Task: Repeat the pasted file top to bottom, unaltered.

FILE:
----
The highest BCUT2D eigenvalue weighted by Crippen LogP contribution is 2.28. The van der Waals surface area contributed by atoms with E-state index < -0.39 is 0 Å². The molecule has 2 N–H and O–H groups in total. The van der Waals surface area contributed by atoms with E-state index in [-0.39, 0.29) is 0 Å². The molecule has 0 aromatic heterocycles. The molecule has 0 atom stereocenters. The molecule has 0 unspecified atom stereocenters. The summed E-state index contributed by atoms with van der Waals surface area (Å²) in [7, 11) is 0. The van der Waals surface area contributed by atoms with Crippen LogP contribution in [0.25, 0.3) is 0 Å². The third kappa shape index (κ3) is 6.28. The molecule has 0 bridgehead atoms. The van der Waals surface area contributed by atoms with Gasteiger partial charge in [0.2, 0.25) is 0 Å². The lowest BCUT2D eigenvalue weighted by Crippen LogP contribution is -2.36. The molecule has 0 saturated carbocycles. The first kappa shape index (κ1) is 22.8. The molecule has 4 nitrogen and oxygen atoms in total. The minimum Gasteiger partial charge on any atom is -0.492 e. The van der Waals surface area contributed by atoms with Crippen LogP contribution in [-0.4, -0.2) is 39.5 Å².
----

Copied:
The highest BCUT2D eigenvalue weighted by Crippen LogP contribution is 2.28. The van der Waals surface area contributed by atoms with E-state index < -0.39 is 0 Å². The molecule has 2 N–H and O–H groups in total. The van der Waals surface area contributed by atoms with E-state index in [-0.39, 0.29) is 0 Å². The molecule has 0 aromatic heterocycles. The molecule has 0 atom stereocenters. The molecule has 0 unspecified atom stereocenters. The summed E-state index contributed by atoms with van der Waals surface area (Å²) in [7, 11) is 0. The van der Waals surface area contributed by atoms with Crippen LogP contribution in [0.25, 0.3) is 0 Å². The third kappa shape index (κ3) is 6.28. The molecule has 0 bridgehead atoms. The van der Waals surface area contributed by atoms with Gasteiger partial charge in [0.2, 0.25) is 0 Å². The lowest BCUT2D eigenvalue weighted by Crippen LogP contribution is -2.36. The molecule has 0 saturated carbocycles. The first kappa shape index (κ1) is 22.8. The molecule has 4 nitrogen and oxygen atoms in total. The minimum Gasteiger partial charge on any atom is -0.492 e. The van der Waals surface area contributed by atoms with Crippen LogP contribution in [-0.4, -0.2) is 39.5 Å².